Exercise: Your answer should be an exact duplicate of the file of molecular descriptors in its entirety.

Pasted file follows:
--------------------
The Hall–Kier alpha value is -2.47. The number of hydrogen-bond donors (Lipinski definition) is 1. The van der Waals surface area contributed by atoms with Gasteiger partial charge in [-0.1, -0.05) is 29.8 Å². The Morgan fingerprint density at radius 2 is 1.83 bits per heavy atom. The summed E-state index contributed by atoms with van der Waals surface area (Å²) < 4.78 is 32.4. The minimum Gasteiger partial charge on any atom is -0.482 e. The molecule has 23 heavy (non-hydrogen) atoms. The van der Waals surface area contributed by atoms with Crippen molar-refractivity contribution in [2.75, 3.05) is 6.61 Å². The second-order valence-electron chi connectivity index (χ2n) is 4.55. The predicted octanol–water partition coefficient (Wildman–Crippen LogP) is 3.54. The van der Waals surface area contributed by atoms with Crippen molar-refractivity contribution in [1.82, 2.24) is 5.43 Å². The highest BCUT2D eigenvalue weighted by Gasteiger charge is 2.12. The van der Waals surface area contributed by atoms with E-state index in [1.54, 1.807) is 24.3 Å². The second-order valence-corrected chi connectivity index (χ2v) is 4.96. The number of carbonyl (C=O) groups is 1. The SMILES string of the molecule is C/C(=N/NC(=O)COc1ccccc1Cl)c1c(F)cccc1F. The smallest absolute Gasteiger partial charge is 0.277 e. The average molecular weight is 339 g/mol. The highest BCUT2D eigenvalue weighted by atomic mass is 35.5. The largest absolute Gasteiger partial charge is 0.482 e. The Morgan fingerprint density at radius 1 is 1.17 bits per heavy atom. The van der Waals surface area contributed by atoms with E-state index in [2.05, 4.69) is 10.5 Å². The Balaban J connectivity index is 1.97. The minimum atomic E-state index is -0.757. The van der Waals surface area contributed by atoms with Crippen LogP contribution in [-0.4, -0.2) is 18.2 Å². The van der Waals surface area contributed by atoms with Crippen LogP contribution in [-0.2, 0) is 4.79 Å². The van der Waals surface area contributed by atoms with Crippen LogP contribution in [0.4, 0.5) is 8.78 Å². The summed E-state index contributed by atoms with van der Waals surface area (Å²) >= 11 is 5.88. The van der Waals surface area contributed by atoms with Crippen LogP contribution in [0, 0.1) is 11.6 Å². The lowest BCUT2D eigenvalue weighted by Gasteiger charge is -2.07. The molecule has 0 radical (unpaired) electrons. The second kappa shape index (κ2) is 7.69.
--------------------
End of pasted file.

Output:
The Hall–Kier alpha value is -2.47. The number of hydrogen-bond donors (Lipinski definition) is 1. The van der Waals surface area contributed by atoms with Gasteiger partial charge in [-0.1, -0.05) is 29.8 Å². The Morgan fingerprint density at radius 2 is 1.83 bits per heavy atom. The summed E-state index contributed by atoms with van der Waals surface area (Å²) < 4.78 is 32.4. The minimum Gasteiger partial charge on any atom is -0.482 e. The molecule has 23 heavy (non-hydrogen) atoms. The van der Waals surface area contributed by atoms with Crippen molar-refractivity contribution in [2.75, 3.05) is 6.61 Å². The second-order valence-electron chi connectivity index (χ2n) is 4.55. The predicted octanol–water partition coefficient (Wildman–Crippen LogP) is 3.54. The van der Waals surface area contributed by atoms with Crippen molar-refractivity contribution in [1.82, 2.24) is 5.43 Å². The highest BCUT2D eigenvalue weighted by Gasteiger charge is 2.12. The van der Waals surface area contributed by atoms with E-state index in [1.54, 1.807) is 24.3 Å². The second-order valence-corrected chi connectivity index (χ2v) is 4.96. The number of carbonyl (C=O) groups is 1. The SMILES string of the molecule is C/C(=N/NC(=O)COc1ccccc1Cl)c1c(F)cccc1F. The smallest absolute Gasteiger partial charge is 0.277 e. The average molecular weight is 339 g/mol. The highest BCUT2D eigenvalue weighted by atomic mass is 35.5. The largest absolute Gasteiger partial charge is 0.482 e. The Morgan fingerprint density at radius 1 is 1.17 bits per heavy atom. The van der Waals surface area contributed by atoms with E-state index in [2.05, 4.69) is 10.5 Å². The Balaban J connectivity index is 1.97. The minimum atomic E-state index is -0.757. The van der Waals surface area contributed by atoms with Crippen LogP contribution in [-0.4, -0.2) is 18.2 Å². The van der Waals surface area contributed by atoms with Crippen LogP contribution in [-0.2, 0) is 4.79 Å². The van der Waals surface area contributed by atoms with Crippen LogP contribution in [0.4, 0.5) is 8.78 Å². The summed E-state index contributed by atoms with van der Waals surface area (Å²) >= 11 is 5.88. The van der Waals surface area contributed by atoms with Crippen LogP contribution in [0, 0.1) is 11.6 Å². The lowest BCUT2D eigenvalue weighted by Gasteiger charge is -2.07. The molecule has 0 radical (unpaired) electrons. The second kappa shape index (κ2) is 7.69.